Fears of an Islamist takeover are rife: “even if the crowds on Tahrir Square appeared civilized and educated, the majority of Egyptians are nothing of the sort”. By invoking Enlightenment values these commentators argue that Arabs are not sufficiently modernized to be accorded democratic rights. This was the dominant opinion among the participants in the Herzliya conference, the “Israeli Davos” or “Neo-con Woodstock”, taking place under the spectre of the Tahrir Square. “In the Arab world, there is no room for democracy,” affirmed Israeli Major General Amos Gilead before an approving audience. This rather influential sector of Israeli elites articulates attitudes and fears that Israelis, and therefore their government, largely share.

Israel’s official reactions have shown consistency in its reactions to the turmoil in Egypt. While the discourse of the Israeli government evolved as the crisis unfolded, it reflected preference to rely on authoritarian leaders while dismissing local population. This is why the first Israeli response to the televised images of crowds in Tahrir Square was a natural one: an appeal to Western capitals to prop up Mubarak. Israeli blogs were full of bitter words of criticism of President Obama, accused on abandoning loyal allies and “Western values”. His support, however fickle, for the uprising shook many Israelis, for whom America is the principal guarantor of Israel’s future. 

Reliance on imperial support is a congenital trait of Zionism. From the end of the 19th century, Theodore Herzl systematically approached Berlin, London, Saint Petersburg and Istanbul in his efforts to create a Zionist colony in Palestine. The idea of dealing with indigenous inhabitants of the country would be utterly alien to the founder of Zionism and his disciples, and, indeed, a bizarre notion in the epoch of triumphant European colonialism. Herzl wrote that he wanted the future Jewish State to become “a part of the wall of civilization” against Asiatic barbarism.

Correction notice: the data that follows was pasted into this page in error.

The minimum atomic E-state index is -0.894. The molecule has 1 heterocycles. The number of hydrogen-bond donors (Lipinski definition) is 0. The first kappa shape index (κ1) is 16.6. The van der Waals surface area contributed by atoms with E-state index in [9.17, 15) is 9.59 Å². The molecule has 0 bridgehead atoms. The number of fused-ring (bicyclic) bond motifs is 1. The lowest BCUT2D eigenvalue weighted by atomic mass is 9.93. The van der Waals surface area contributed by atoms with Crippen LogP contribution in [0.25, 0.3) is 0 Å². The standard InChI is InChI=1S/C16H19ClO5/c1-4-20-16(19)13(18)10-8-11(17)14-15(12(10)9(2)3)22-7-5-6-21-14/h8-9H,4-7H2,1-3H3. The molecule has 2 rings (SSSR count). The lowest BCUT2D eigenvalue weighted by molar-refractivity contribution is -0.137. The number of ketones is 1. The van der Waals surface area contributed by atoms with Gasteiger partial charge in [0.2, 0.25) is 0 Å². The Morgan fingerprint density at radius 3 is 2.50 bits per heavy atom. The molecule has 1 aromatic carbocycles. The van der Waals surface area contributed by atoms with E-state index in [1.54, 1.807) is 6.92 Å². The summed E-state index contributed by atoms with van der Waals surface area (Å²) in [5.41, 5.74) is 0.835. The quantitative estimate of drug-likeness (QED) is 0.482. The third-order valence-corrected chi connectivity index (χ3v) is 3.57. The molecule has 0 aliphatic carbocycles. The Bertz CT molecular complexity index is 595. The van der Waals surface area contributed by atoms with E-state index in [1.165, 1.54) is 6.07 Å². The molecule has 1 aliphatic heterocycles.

When Britain assumed control of Palestine, the Zionists came to rely on Britain to pursue a path of separate development: establishing settler colonies instead of joining the then existing pluralistic society, a true mosaic of dozens of ethnic and religious groups. This settler project received a decisive boost in 1947, when, under pressure from the United States and the Soviet Union, the United Nations General Assembly decided to partition Palestine, allocating 55% of it to the Zionists, who then constituted about a third of the population of Palestine and owned but 7% of the land. More significantly, this decision was made in spite of the opposition of the majority of the country’s population and of all the surrounding nations. In this sense, the United Nations embraced the dismissive attitude expressed by Lord Balfour in 1919: “Zionism, be it right or wrong, good or bad, is rooted in age-long traditions, in present needs, and future hopes, of far profounder import than the desires and prejudices of the 700,000 Arabs who now inhabit that ancient land.”